Document Detail

Clinical and clinicopathologic abnormalities in young dogs with acquired and congenital portosystemic shunts: 93 cases (2003-2008).
MedLine Citation:
PMID:  22947159     Owner:  NLM     Status:  In-Data-Review    
Objective-To determine whether clinical and clinicopathologic data could assist differentiation of congenital portosystemic shunts (CPSSs) from acquired portosystemic shunts (APSSs) in young dogs. Design-Retrospective case series. Animals-Dogs < 30 months of age with CPSSs (n = 62) or APSSs (31). Procedures-Medical records from 3 referral centers identified 31 dogs with APSSs and 62 dogs with CPSSs diagnosed from July 2003 to July 2008. Signalment, clinical signs, physical examination, and clinicopathological data were recorded, and statistical analyses were performed to determine differences between groups. Results-Univariable analysis showed APSS patients were older, heavier, and in poorer body condition, compared with CPSS patients. In CPSS patients, diarrhea was less prevalent, and neurologic signs were more prevalent. Ascites was more prevalent in APSS (Fisher exact test; OR, 50.2; 95% confidence interval [CI], 6.2 to 409.7), with no significant difference in albumin concentration between groups. The logistic regression model used to assess clinicopathological parameters showed lower Hct (OR, 1.42 × 10(-12); 95% CI, 1.42 × 10(-17) to 4.0 × 10(-6)), higher mean corpuscular volume (OR, 1.27; 95% CI, 1.08 to 1.50), and higher alanine aminotransferase concentrations (OR, 1.005; 95% CI, 1.001 to 1.009) were more likely in APSS patients. Conclusions and Clinical Relevance-Several clinicopathologic differences between dogs with congenital and acquired shunts were identified; however, assessed alone, these would be unlikely to enable differentiation between the 2 conditions. Awareness of the rarity of ascites in CPSS cases should prompt recognition of a likely diagnosis of APSS, allowing the veterinarian to target further diagnostics and counsel the owner appropriately.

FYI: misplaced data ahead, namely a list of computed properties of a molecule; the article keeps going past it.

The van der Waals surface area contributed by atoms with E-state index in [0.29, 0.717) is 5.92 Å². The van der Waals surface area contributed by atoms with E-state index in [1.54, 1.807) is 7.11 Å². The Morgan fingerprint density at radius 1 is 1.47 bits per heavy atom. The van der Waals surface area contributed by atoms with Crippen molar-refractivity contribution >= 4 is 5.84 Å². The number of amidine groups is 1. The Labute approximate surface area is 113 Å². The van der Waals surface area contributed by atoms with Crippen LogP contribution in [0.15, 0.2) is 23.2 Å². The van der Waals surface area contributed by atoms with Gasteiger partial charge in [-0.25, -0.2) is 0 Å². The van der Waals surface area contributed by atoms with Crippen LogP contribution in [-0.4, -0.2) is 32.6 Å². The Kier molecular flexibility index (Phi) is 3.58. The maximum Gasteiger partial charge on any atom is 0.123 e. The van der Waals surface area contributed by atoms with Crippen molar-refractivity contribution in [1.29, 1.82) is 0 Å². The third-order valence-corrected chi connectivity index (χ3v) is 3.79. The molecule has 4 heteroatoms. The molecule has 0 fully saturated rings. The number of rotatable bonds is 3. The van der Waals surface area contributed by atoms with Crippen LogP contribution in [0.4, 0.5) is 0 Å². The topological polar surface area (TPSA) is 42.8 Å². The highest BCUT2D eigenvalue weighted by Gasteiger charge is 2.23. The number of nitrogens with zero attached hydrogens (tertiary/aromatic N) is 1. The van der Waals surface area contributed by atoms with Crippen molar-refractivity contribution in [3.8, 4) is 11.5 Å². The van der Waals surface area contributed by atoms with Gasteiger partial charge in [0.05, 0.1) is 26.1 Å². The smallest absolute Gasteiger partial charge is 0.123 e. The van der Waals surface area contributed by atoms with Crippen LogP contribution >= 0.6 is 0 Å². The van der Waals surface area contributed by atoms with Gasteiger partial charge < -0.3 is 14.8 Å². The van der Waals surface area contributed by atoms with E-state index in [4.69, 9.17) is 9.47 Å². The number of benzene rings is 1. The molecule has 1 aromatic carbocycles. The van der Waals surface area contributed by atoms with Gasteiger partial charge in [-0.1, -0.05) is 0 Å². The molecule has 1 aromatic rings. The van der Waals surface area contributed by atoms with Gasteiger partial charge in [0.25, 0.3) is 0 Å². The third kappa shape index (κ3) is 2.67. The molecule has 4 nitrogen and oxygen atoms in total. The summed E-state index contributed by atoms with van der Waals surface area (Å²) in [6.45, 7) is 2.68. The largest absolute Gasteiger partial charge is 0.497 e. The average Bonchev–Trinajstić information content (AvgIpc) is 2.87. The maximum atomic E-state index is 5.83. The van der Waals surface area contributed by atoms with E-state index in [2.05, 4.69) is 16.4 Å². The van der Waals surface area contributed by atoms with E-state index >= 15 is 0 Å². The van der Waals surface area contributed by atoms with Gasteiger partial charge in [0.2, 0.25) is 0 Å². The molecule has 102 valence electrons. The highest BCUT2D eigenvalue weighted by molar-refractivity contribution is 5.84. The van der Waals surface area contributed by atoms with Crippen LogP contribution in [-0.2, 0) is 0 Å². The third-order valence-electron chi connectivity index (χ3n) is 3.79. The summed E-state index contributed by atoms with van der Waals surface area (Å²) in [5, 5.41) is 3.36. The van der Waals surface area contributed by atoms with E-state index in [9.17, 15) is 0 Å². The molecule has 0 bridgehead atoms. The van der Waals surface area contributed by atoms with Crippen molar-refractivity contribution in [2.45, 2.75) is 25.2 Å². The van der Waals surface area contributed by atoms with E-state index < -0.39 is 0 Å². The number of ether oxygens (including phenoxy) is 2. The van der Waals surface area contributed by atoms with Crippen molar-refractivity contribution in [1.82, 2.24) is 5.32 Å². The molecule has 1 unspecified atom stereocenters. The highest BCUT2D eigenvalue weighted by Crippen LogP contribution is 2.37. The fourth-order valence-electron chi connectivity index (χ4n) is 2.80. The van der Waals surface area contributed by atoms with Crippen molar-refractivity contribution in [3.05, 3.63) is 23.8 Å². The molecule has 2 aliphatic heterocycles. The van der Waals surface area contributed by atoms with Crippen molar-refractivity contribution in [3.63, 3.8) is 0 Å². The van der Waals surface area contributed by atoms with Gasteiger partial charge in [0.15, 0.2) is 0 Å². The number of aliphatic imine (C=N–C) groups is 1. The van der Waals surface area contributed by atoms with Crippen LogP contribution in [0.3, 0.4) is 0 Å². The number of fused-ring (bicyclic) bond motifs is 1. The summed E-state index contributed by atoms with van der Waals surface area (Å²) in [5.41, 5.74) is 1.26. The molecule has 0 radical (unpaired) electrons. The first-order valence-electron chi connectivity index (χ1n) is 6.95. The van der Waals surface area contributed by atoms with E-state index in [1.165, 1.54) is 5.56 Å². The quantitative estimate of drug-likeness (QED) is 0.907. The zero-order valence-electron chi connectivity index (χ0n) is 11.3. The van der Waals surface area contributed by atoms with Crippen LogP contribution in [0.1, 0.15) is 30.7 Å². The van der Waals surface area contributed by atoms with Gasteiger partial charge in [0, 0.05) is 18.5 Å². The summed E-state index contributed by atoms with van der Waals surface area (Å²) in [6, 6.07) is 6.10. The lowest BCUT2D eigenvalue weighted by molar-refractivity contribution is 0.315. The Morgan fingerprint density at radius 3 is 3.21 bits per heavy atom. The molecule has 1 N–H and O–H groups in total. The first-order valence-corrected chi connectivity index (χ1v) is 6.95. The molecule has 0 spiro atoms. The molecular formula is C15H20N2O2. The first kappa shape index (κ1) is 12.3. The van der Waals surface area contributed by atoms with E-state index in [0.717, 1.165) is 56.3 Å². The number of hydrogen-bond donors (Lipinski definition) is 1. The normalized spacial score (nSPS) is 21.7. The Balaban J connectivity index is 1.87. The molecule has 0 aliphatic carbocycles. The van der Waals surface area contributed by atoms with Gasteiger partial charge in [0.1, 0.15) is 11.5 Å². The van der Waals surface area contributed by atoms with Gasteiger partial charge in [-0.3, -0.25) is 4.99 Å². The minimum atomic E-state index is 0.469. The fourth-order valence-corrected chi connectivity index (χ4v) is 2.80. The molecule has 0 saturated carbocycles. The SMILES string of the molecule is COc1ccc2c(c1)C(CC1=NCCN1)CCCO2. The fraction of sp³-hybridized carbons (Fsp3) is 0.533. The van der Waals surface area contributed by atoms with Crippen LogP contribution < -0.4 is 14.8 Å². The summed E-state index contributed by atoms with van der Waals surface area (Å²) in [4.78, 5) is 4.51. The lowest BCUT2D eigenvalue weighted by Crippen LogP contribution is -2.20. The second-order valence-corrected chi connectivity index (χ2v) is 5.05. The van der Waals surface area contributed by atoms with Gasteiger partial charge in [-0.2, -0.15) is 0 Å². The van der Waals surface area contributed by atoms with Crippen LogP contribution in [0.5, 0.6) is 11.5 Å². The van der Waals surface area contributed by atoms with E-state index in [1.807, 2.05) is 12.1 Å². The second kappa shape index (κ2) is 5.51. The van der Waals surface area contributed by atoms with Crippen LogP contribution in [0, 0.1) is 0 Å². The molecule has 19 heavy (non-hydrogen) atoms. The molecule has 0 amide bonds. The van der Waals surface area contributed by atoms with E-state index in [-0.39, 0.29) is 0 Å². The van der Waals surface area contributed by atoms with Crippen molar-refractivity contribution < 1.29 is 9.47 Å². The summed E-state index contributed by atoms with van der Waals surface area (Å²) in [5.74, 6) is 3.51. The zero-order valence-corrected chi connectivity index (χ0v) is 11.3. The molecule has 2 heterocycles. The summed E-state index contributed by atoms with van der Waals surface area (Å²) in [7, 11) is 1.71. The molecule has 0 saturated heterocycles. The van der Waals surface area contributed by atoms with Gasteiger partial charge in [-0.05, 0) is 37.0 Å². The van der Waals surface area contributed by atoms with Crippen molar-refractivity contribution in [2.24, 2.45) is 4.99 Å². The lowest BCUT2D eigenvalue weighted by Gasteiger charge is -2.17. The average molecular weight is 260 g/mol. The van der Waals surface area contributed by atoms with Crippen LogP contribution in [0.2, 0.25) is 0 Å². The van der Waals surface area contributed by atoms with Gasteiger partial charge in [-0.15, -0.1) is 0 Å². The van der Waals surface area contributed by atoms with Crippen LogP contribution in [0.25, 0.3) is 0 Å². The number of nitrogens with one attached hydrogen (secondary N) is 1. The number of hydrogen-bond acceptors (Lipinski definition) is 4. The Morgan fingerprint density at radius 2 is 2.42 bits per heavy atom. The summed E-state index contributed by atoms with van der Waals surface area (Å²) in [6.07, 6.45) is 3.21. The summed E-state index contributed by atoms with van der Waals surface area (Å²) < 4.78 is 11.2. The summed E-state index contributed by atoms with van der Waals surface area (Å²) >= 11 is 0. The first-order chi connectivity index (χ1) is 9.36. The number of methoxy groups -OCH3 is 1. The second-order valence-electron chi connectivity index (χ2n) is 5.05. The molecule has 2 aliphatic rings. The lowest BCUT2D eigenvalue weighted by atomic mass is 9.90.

Fiona H Adam; Alexander J German; J Fraser McConnell; Mary R Trehy; Nat Whitley; Alison Collings; Penny J Watson; Rachel D Burrow
Related Documents :
23241279 - Efficacy and safety of deep sclerectomy in childhood glaucoma in saudi arabia.
18798379 - Long-term efficacy and safety of sirolimus-eluting vs bare-metal stents.
8738859 - Effect of treatment with magnesium and potassium on mortality and reinfarction rate of ...
11721719 - Increased reperfusion by glycoprotein iib/iiia receptor antagonist administration in ca...
24927289 - The effect on perioperative bleeding of placental extraction from an exteriorized uteru...
20062919 - Clopidogrel response status assessed with multiplate point-of-care analysis and the inc...
21616259 - Ethanol lock therapy to reduce the incidence of catheter-related bloodstream infections...
18585939 - Vagus nerve stimulation for refractory status epilepticus.
10595609 - Manual compared with mechanical cervical oesophagogastric anastomosis: a randomised trial.
Publication Detail:
Type:  Journal Article    
Journal Detail:
Title:  Journal of the American Veterinary Medical Association     Volume:  241     ISSN:  1943-569X     ISO Abbreviation:  J. Am. Vet. Med. Assoc.     Publication Date:  2012 Sep 
Date Detail:
Created Date:  2012-09-05     Completed Date:  -     Revised Date:  -    
Medline Journal Info:
Nlm Unique ID:  7503067     Medline TA:  J Am Vet Med Assoc     Country:  United States    
Other Details:
Languages:  eng     Pagination:  760-5     Citation Subset:  IM    
Small Animal Teaching Hospital, University of Liverpool, Neston, Cheshire, CH64 7TE, England.
Export Citation:
APA/MLA Format     Download EndNote     Download BibTex
MeSH Terms

From MEDLINE®/PubMed®, a database of the U.S. National Library of Medicine

Previous Document:  Effect of extradurally administered morphine on postoperative analgesia in dogs undergoing surgery f...
Next Document:  Use of a spiral rectal diaphragm technique to control anal sphincter incontinence in a cat.